Definition of Credit Rating
In the most basic terms, your credit rating is a three-digit number that signifies your relationship with credit. Created by ratings agency Fair Isaacs, the composition of the score depends on information from your past credit transactions, legal judgments and other regular payments like rent or utilities. Each account, from a loan to a car payment, counts towards this FICO score. Liens and legal settlements also show up on the credit report and knock points from your score.
Advantages of Credit Rating
The major advantage a good credit rating is that it eases financial transactions and keeps low-cost credit available. Some also claim that a high credit rating signals that a person is trustworthy and possesses good character. This is also a big help when searching for a job or obtaining security clearances for well-paying, high status work. With a sound credit background, you're also more likely to get loans and insurance at preferred rates with faster approval. A qualified consumer can also take advantage of the latest credit card offers that carry a low APR, discounts, gift certificates, airline miles and other rewards.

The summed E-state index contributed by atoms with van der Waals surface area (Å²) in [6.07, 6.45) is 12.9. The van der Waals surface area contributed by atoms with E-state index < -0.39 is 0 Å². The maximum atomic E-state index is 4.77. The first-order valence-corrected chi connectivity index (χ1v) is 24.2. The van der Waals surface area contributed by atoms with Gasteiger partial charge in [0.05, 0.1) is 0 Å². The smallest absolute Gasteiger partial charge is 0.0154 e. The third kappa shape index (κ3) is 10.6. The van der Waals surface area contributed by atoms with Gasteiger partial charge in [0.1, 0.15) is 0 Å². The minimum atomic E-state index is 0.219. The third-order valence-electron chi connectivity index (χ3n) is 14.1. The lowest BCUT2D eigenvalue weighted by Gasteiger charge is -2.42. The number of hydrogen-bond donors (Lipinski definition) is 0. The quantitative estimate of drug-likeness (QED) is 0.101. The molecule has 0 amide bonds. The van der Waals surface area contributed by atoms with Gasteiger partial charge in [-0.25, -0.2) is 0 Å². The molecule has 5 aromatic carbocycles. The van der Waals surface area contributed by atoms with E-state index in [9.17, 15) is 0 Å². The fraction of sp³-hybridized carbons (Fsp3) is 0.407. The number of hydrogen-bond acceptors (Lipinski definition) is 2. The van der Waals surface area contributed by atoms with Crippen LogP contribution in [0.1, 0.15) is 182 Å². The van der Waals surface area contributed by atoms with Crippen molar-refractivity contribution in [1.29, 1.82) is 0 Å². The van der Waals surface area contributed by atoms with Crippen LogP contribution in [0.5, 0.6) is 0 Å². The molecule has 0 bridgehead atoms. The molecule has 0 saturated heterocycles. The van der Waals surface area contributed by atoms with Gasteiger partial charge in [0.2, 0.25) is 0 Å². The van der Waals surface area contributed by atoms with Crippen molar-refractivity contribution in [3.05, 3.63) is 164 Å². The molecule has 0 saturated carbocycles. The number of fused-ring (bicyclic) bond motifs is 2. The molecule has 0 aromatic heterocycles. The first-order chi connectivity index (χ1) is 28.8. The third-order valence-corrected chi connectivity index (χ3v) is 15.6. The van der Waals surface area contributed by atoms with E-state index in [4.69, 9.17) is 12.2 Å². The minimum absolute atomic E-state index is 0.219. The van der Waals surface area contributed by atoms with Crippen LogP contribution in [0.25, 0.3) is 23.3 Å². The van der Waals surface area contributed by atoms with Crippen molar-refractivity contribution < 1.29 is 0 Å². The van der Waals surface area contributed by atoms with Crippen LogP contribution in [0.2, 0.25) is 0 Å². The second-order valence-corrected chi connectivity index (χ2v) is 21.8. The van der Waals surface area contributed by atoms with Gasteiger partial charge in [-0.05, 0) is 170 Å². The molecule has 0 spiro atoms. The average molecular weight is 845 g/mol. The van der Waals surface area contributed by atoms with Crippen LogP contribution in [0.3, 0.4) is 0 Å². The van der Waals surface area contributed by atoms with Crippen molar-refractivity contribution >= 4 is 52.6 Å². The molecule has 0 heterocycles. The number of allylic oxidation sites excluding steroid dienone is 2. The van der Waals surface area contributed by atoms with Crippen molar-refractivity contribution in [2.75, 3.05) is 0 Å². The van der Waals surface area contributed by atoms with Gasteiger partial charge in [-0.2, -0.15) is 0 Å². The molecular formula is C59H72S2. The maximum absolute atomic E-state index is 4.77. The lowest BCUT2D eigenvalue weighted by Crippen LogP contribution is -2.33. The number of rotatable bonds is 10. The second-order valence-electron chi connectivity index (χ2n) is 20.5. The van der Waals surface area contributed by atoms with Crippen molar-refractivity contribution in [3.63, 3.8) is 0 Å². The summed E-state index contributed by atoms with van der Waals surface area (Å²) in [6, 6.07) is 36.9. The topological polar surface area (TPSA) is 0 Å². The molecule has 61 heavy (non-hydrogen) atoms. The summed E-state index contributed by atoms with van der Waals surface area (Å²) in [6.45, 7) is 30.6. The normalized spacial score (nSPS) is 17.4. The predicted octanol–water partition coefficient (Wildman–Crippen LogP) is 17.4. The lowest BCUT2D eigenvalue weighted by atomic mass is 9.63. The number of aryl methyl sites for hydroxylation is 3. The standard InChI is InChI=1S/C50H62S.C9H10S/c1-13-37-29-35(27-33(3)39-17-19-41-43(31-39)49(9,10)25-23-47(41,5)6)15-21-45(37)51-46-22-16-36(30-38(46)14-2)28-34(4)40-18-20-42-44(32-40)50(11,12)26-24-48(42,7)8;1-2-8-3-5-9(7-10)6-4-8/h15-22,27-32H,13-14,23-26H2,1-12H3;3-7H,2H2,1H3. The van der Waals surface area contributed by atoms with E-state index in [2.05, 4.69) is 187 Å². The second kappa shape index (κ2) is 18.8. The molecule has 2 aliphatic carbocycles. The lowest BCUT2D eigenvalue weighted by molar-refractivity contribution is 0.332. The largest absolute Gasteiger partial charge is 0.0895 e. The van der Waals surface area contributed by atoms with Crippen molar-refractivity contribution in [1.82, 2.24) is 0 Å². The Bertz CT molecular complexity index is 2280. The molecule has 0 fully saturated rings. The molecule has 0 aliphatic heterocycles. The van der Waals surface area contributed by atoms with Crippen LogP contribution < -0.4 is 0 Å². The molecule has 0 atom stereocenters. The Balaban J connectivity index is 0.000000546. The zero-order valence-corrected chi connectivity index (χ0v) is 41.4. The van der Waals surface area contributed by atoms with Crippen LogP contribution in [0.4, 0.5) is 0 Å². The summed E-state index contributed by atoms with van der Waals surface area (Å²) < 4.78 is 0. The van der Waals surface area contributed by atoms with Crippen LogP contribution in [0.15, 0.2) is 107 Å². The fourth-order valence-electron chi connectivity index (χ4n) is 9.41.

Disadvantages of Credit Rating
Like the common adage that the rich grow richer as the poor grow poorer, such is the case with FICO scores. Just when you've lost employment and fallen behind with bills, or have a medical emergency, the FICO score drops and you face a hard time paying for things in times of need. A low score also creates difficulties getting a loan at a reasonable interest rate. To make things more difficult, credit rating are now used to weed out job candidates, leaving those who need employment the most with fewer quality-paying options than others. Credit ratings can also create a false picture of a consumer's personality, painting a more rosy picture on paper than their true character.
Creating a Good Rating
The factors that create a credit rating stay on record for seven to 10 years. If you've maintained a high credit rating, it means you're financially responsible and can cope with long-term obligations. However, any issues will show up as a mark on your credit history and lead to a lower credit rating. To get the best out of your FICO, it pays to be consistent with regular, timely bill payments and have a few open, on-time accounts to show reliability. Remember, a credit rating is only as advantageous or crippling as the data it contains.